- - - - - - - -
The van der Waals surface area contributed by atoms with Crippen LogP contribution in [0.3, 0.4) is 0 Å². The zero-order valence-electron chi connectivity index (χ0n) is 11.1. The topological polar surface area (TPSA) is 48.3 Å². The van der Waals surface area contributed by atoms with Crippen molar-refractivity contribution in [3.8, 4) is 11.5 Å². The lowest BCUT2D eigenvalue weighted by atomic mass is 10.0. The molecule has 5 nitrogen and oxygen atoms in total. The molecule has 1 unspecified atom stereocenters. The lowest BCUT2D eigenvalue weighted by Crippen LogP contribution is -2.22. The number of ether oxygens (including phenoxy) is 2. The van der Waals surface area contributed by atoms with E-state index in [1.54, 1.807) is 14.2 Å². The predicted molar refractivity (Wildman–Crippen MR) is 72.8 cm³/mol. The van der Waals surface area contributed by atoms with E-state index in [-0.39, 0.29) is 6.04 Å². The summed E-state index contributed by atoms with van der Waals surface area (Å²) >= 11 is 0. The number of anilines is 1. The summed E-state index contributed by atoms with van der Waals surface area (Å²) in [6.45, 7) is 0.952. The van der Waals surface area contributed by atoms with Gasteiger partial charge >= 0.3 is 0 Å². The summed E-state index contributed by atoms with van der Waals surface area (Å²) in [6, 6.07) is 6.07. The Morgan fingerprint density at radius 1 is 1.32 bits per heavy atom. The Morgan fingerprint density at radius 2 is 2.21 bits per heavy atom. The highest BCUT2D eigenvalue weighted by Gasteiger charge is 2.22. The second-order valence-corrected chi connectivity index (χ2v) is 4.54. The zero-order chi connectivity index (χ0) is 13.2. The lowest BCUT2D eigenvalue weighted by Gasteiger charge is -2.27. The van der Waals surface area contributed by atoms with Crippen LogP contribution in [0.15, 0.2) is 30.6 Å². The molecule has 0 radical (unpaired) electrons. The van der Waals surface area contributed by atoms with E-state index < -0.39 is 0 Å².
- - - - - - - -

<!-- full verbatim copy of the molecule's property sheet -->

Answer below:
The van der Waals surface area contributed by atoms with Crippen LogP contribution in [0.3, 0.4) is 0 Å². The zero-order valence-electron chi connectivity index (χ0n) is 11.1. The topological polar surface area (TPSA) is 48.3 Å². The van der Waals surface area contributed by atoms with Crippen molar-refractivity contribution in [3.8, 4) is 11.5 Å². The lowest BCUT2D eigenvalue weighted by atomic mass is 10.0. The molecule has 5 nitrogen and oxygen atoms in total. The molecule has 1 unspecified atom stereocenters. The lowest BCUT2D eigenvalue weighted by Crippen LogP contribution is -2.22. The number of ether oxygens (including phenoxy) is 2. The van der Waals surface area contributed by atoms with E-state index in [1.54, 1.807) is 14.2 Å². The predicted molar refractivity (Wildman–Crippen MR) is 72.8 cm³/mol. The van der Waals surface area contributed by atoms with E-state index in [-0.39, 0.29) is 6.04 Å². The summed E-state index contributed by atoms with van der Waals surface area (Å²) >= 11 is 0. The number of anilines is 1. The summed E-state index contributed by atoms with van der Waals surface area (Å²) in [6.45, 7) is 0.952. The van der Waals surface area contributed by atoms with Gasteiger partial charge >= 0.3 is 0 Å². The summed E-state index contributed by atoms with van der Waals surface area (Å²) in [6, 6.07) is 6.07. The Morgan fingerprint density at radius 1 is 1.32 bits per heavy atom. The Morgan fingerprint density at radius 2 is 2.21 bits per heavy atom. The highest BCUT2D eigenvalue weighted by Gasteiger charge is 2.22. The second-order valence-corrected chi connectivity index (χ2v) is 4.54. The zero-order chi connectivity index (χ0) is 13.2. The lowest BCUT2D eigenvalue weighted by Gasteiger charge is -2.27. The van der Waals surface area contributed by atoms with Crippen LogP contribution in [0.15, 0.2) is 30.6 Å². The molecule has 0 radical (unpaired) electrons. The van der Waals surface area contributed by atoms with E-state index < -0.39 is 0 Å².